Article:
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Near-field strain observations of the October 2013 Ruisui, Taiwan, earthquake: source parameters and limits of very short-term strain detection

  • Alexandre Canitano1Email author,
  • Ya-Ju Hsu1,
  • Hsin-Ming Lee1,
  • Alan T. Linde2 and
  • Selwyn Sacks2
Earth, Planets and Space201567:125

https://doi.org/10.1186/s40623-015-0284-1

Received: 10 May 2015

Accepted: 29 June 2015

Published: 7 August 2015

Abstract

Volumetric strain changes associated with the October 2013 M w 6.2 Ruisui earthquake were recorded by a network made up with four borehole Sacks-Evertson dilatometers in eastern Taiwan. These instruments are located within 25–30 km of the seismic source providing also high-resolution near-field observations. Co-seismic offsets larger than a few 102 n ε were seen by most of the sensors. We relocated the 30 km × 30 km fault plane through a grid-search approach. The inferred fault parameters (217°, 48°, 49°) are in reasonable agreement with those resulting from the inversions of long-period seismic waves (209°, 59°, 50°) as well as from GPS data inversion (200°, 45°, 42°). Moreover, analysis of the 100-Hz sampling data 10 s before seismic radiations indicate no pre-seismic strain change emergent from the instrumental noise level (from 10 −2 to 10 −1 n ε). Such an observation sets limits on any precursory change in a nucleation area, taken to have dimensions of about 250–300 m, seconds before the mainshock. Thus, the upper limit of any pre-seismic moment is about 10 −5 % of the total seismic moment of the Ruisui earthquake.

Keywords

Near-field strain recordEarthquake modelLimits of pre-seismic strain

Introduction

The Ruisui earthquake occured on 31 October 2013 on the Longitudinal Valley (LV) in eastern Taiwan, close to the town of Ruisui (Fig. 1, Rueisuei). The event was the third M w ≥ 6 event occurring in Taiwan, during 2013, following the 27 March and 2 June Nantou sequence (Chuang et al. 2013). The LV, which is considered as an active collision boundary between the Eurasian plate (EU) and the Philippine Sea plate (PSP) (Barrier and Angelier 1986; Chai 1972), is accounting for more than one third of the 80 mm.y −1 of oblique plate convergence (Yu et al. 1997, 1999) (see Fig. 1). The LVF is separating two different geological regions: the Coastal Range to the east and the Central Range to the west. The deformation along the LV is mostly accommodated by two large structures: the Longitudinal Valley fault (LVF) and the Central Range fault (CRF). The 60° east-dipping LVF, which represents the main active structure of the LV, is characterized by high rates of oblique slip on its southern segment and by primary left-lateral strike-slip on its northern segment (Shyu et al. 2005; Yu and Kuo 2001). The CRF, dipping 50°–60° westward underneath the eastern flank of the Central Range, is associated with the fast uplift of the Central Range (Shyu et al. 2006). The Ruisui earthquake is believed to rupture a 30–35-km-long segment of this northeast-southwest trending CRF with a primary thrust mechanism, in agreement with the tectonic stress regime in this region. However, the existence of the CRF has long been debated since its introduction (Biq 1965). The earthquake report of the Central Weather Bureau (CWB) of Taiwan indicated an epicenter located at a depth of about 15 km at the position (121.348° E, 23.566° N). Source parameters inferred from GPS data inversion (see (see Fig. 2 and the ‘Preliminary GPS model’ section) for details) and seismic waveform inversion (Lee et al. 2014) were reported soon after its occurrence. Both indicate a thrust-fault mechanism with a strike, dip, and rake angles varying from about 200° to 209°, 45° to 59°, and 42° to 50°, respectively, and with a moment magnitude of about 6.2.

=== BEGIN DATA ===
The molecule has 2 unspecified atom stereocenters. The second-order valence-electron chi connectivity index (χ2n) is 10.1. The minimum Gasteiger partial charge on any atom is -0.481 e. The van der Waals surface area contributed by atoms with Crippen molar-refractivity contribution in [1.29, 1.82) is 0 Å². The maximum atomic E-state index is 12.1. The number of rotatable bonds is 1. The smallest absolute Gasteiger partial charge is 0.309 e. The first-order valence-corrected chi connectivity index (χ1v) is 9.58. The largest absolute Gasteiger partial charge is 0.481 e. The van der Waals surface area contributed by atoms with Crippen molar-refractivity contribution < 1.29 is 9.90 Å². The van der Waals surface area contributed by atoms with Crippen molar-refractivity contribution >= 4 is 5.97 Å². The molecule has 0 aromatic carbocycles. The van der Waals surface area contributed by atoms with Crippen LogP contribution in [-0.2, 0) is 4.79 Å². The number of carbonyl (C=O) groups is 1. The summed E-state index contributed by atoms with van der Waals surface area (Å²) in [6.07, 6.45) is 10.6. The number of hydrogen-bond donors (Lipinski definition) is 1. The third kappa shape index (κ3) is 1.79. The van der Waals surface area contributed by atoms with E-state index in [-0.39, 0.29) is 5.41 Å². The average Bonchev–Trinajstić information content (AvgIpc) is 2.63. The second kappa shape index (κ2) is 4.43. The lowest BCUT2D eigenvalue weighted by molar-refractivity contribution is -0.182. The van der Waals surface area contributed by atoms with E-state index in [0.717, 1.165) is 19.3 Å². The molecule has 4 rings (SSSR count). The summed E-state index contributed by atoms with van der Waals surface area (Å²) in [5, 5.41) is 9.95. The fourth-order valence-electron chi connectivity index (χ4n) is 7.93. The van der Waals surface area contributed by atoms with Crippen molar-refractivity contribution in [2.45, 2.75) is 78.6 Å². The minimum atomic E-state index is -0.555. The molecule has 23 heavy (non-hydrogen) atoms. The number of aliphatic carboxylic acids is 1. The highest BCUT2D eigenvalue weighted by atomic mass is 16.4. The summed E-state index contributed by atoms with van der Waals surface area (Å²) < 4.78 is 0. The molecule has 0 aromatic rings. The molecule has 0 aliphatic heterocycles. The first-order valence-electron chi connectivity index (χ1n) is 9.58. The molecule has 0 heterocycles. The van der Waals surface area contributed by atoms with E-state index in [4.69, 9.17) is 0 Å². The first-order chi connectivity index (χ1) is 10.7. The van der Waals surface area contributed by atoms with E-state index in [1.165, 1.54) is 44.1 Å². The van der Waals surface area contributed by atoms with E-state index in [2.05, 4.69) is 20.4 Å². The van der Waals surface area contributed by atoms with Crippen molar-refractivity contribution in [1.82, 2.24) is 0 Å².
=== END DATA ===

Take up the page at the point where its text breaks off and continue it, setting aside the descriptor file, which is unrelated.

Fig. 1

Map of the major structures along the Longitudinal Valley. LVF east-dipping Longitudinal Valley fault, CRF west-dipping Central Range fault. The red and white triangles denote the three-component (SES-3) and the dilatometer (SES-1) sensors established on the central Ruisui-Chimei site, respectively. The red star denotes the epicenter location of the M w 6.2 Ruisui earthquake from Central Weather Bureau (CWB) of Taiwan and its focal mechanism. Inset shows the regional tectonics with the bold arrow indicating the plate convergence between the Eurasian plate (EU) and the Philippine Sea plate (PSP) (Yu et al. 1997)